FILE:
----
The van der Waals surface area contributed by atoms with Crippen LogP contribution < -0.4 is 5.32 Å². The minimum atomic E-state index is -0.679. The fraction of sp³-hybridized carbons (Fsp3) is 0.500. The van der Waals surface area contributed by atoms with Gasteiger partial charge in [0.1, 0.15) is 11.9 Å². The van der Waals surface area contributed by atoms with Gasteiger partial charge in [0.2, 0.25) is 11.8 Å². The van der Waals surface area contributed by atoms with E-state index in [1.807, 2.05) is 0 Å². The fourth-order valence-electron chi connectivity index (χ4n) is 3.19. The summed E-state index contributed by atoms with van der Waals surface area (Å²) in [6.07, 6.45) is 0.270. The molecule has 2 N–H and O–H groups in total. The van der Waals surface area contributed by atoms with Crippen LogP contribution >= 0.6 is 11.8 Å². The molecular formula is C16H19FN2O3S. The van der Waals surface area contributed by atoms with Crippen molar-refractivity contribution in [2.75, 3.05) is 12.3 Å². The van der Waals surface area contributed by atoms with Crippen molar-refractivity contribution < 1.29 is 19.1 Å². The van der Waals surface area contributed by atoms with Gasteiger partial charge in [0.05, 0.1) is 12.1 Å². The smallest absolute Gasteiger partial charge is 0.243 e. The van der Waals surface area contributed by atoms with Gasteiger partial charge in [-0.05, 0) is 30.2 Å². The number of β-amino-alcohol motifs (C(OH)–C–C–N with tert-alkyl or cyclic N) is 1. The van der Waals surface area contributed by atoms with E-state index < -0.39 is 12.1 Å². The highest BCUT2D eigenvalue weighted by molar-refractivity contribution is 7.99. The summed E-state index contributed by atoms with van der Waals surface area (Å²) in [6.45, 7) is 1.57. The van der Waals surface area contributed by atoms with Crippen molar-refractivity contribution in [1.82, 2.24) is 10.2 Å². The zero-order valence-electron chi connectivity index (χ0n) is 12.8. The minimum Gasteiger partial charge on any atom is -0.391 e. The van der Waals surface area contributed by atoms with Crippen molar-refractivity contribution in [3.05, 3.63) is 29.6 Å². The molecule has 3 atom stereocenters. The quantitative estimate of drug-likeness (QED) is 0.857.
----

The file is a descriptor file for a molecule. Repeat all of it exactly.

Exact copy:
The van der Waals surface area contributed by atoms with Crippen LogP contribution < -0.4 is 5.32 Å². The minimum atomic E-state index is -0.679. The fraction of sp³-hybridized carbons (Fsp3) is 0.500. The van der Waals surface area contributed by atoms with Gasteiger partial charge in [0.1, 0.15) is 11.9 Å². The van der Waals surface area contributed by atoms with Gasteiger partial charge in [0.2, 0.25) is 11.8 Å². The van der Waals surface area contributed by atoms with E-state index in [1.807, 2.05) is 0 Å². The fourth-order valence-electron chi connectivity index (χ4n) is 3.19. The summed E-state index contributed by atoms with van der Waals surface area (Å²) in [6.07, 6.45) is 0.270. The molecule has 2 N–H and O–H groups in total. The van der Waals surface area contributed by atoms with Crippen LogP contribution >= 0.6 is 11.8 Å². The molecular formula is C16H19FN2O3S. The van der Waals surface area contributed by atoms with Crippen molar-refractivity contribution in [2.75, 3.05) is 12.3 Å². The van der Waals surface area contributed by atoms with Crippen molar-refractivity contribution < 1.29 is 19.1 Å². The van der Waals surface area contributed by atoms with Gasteiger partial charge in [0.05, 0.1) is 12.1 Å². The smallest absolute Gasteiger partial charge is 0.243 e. The van der Waals surface area contributed by atoms with Gasteiger partial charge in [-0.05, 0) is 30.2 Å². The number of β-amino-alcohol motifs (C(OH)–C–C–N with tert-alkyl or cyclic N) is 1. The van der Waals surface area contributed by atoms with E-state index < -0.39 is 12.1 Å². The highest BCUT2D eigenvalue weighted by molar-refractivity contribution is 7.99. The summed E-state index contributed by atoms with van der Waals surface area (Å²) in [6.45, 7) is 1.57. The van der Waals surface area contributed by atoms with Crippen molar-refractivity contribution in [1.82, 2.24) is 10.2 Å². The zero-order valence-electron chi connectivity index (χ0n) is 12.8. The minimum Gasteiger partial charge on any atom is -0.391 e. The van der Waals surface area contributed by atoms with Crippen molar-refractivity contribution in [3.05, 3.63) is 29.6 Å². The molecule has 3 atom stereocenters. The quantitative estimate of drug-likeness (QED) is 0.857.